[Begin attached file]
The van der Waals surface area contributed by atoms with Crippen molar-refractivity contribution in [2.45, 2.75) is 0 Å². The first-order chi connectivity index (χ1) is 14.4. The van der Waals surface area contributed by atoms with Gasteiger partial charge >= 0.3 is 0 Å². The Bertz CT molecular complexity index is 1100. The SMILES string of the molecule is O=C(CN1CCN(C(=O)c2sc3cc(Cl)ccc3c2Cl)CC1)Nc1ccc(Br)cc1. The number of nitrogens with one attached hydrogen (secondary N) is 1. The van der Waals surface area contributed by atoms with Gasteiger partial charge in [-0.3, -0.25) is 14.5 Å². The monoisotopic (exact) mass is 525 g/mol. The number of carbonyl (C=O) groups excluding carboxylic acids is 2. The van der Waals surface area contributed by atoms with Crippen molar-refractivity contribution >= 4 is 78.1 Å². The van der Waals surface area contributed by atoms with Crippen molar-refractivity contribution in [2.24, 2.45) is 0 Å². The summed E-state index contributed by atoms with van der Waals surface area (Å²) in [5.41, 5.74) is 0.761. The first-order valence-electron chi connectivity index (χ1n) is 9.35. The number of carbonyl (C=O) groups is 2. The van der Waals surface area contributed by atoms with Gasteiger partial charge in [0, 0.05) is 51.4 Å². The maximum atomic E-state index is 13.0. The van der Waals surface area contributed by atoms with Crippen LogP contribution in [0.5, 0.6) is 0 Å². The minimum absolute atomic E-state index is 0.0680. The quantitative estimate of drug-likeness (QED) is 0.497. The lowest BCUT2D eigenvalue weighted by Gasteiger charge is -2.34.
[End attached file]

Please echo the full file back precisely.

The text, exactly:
The van der Waals surface area contributed by atoms with Crippen molar-refractivity contribution in [2.45, 2.75) is 0 Å². The first-order chi connectivity index (χ1) is 14.4. The van der Waals surface area contributed by atoms with Gasteiger partial charge >= 0.3 is 0 Å². The Bertz CT molecular complexity index is 1100. The SMILES string of the molecule is O=C(CN1CCN(C(=O)c2sc3cc(Cl)ccc3c2Cl)CC1)Nc1ccc(Br)cc1. The number of nitrogens with one attached hydrogen (secondary N) is 1. The van der Waals surface area contributed by atoms with Gasteiger partial charge in [-0.3, -0.25) is 14.5 Å². The monoisotopic (exact) mass is 525 g/mol. The number of carbonyl (C=O) groups excluding carboxylic acids is 2. The van der Waals surface area contributed by atoms with Crippen molar-refractivity contribution >= 4 is 78.1 Å². The van der Waals surface area contributed by atoms with Crippen molar-refractivity contribution in [2.24, 2.45) is 0 Å². The summed E-state index contributed by atoms with van der Waals surface area (Å²) in [5.41, 5.74) is 0.761. The first-order valence-electron chi connectivity index (χ1n) is 9.35. The number of carbonyl (C=O) groups is 2. The van der Waals surface area contributed by atoms with Gasteiger partial charge in [0, 0.05) is 51.4 Å². The maximum atomic E-state index is 13.0. The van der Waals surface area contributed by atoms with Crippen LogP contribution in [0.5, 0.6) is 0 Å². The minimum absolute atomic E-state index is 0.0680. The quantitative estimate of drug-likeness (QED) is 0.497. The lowest BCUT2D eigenvalue weighted by Gasteiger charge is -2.34.